May 2007
Volume 48, Issue 13
Free
ARVO Annual Meeting Abstract  |   May 2007
The Incidence and Progression of Age-Related Macular Degeneration in Blacks and Whites: Salisbury Eye Evaluation (SEE) Project
Author Affiliations & Notes
  • M. A. Chang
    Ophthalmology, Johns Hopkins Wilmer Eye Inst, Baltimore, Maryland
  • S. B. Bressler
    Ophthalmology, Johns Hopkins Wilmer Eye Inst, Baltimore, Maryland
  • B. Munoz
    Ophthalmology, Johns Hopkins Wilmer Eye Inst, Baltimore, Maryland
  • S. K. West
    Ophthalmology, Johns Hopkins Wilmer Eye Inst, Baltimore, Maryland
  • Footnotes
    Commercial Relationships M.A. Chang, None; S.B. Bressler, None; B. Munoz, None; S.K. West, None.
  • Footnotes
    Support Research to Prevent Blindness, National Institute in Aging (AG16294)
Investigative Ophthalmology & Visual Science May 2007, Vol.48, 2103. doi:https://doi.org/
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    • Get Citation

      M. A. Chang, S. B. Bressler, B. Munoz, S. K. West; The Incidence and Progression of Age-Related Macular Degeneration in Blacks and Whites: Salisbury Eye Evaluation (SEE) Project. Invest. Ophthalmol. Vis. Sci. 2007;48(13):2103. doi: https://doi.org/.

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      © ARVO (1962-2015); The Authors (2016-present)

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Abstract

Purpose:: To determine the risk factors for the 2-year incidence and progression of age-related macular degeneration (AMD) in a racially heterogeneous, older population.

Methods:: A total of 2240 subjects underwent baseline examination and follow-up 2 years later. Fundus photography was performed at both sessions and was graded by trained, masked readers. Multivariate logistic regression models adjusting for age, sex, race, and clustering between eyes were used to determine risk factors for AMD progression.

Results:: Current smoking was a strong, dose dependent, risk factor for progression from medium-sized drusen to large drusen or pigmentary abnormalities within the central 1500 micron perimacular zone. Smoking was not associated with the progression from central large drusen or pigmentary abnormalities to foveal geographic atrophy (GA) or choroidal neovascularization (CNV). Caucasians were significantly more likely than African-Americans to develop large central drusen, develop central pigmentary abnormalities, and progress from medium-sized drusen to large drusen or pigmentary abnormalities within the central 1500 micron macular zone. However, Caucasians did not have an increased risk of progression from large drusen or pigmentary abnormalities within the central 1500 micron perimacular zone to foveal GA or CNV.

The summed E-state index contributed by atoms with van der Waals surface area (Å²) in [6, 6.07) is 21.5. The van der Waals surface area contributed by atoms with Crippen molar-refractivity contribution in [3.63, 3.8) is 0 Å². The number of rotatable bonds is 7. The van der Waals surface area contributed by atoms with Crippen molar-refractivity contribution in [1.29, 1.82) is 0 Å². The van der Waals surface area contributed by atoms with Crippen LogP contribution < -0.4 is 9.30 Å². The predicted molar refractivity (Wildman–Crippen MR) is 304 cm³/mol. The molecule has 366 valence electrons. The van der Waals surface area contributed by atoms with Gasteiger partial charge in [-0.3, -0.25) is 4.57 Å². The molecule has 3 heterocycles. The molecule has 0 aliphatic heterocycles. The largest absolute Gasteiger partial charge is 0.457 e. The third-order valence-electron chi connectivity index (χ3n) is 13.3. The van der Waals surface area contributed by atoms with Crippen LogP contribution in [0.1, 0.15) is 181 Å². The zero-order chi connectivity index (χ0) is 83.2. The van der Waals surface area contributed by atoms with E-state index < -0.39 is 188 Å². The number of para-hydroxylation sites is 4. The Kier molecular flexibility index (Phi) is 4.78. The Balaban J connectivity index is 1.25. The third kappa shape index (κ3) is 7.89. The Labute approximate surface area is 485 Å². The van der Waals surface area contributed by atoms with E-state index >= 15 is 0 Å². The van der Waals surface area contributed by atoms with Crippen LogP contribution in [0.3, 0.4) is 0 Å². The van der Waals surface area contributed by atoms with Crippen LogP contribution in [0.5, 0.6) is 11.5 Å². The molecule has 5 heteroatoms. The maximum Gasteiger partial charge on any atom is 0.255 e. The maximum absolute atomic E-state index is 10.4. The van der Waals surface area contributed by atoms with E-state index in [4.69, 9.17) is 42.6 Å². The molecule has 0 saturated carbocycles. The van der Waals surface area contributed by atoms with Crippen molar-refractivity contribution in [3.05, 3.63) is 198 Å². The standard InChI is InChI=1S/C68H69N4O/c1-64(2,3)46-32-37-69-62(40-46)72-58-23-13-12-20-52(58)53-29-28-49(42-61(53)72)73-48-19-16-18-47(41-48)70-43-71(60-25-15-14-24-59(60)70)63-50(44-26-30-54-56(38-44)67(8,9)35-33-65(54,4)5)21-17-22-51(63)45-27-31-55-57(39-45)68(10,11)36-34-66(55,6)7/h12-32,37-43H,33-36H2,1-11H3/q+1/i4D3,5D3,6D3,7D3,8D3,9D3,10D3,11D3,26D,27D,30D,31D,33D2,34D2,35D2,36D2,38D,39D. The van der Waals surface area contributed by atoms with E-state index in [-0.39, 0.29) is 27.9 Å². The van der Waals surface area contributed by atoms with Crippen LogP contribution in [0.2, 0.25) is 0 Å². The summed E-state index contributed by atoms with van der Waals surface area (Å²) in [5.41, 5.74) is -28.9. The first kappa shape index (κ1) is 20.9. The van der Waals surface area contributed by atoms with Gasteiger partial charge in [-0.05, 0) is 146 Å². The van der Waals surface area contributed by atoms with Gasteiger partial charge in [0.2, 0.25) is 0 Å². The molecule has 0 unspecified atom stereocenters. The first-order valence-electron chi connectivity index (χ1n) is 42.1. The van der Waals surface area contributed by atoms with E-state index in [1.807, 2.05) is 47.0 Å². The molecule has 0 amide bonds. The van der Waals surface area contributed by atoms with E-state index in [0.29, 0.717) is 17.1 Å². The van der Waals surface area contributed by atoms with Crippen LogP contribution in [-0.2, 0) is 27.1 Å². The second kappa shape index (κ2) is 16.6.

Conclusions:: Smoking and race are important risk factors in the progression from medium-sized drusen to large drusen or pigmentary abnormalities within the central 1500 micron macular zone. However, it is unclear whether smoking and race may have less of an impact on the ultimate progression to foveal GA or CNV once central large drusen or pigmentary abnormalities are present.

Keywords: age-related macular degeneration • clinical (human) or epidemiologic studies: prevalence/incidence • clinical (human) or epidemiologic studies: risk factor assessment 
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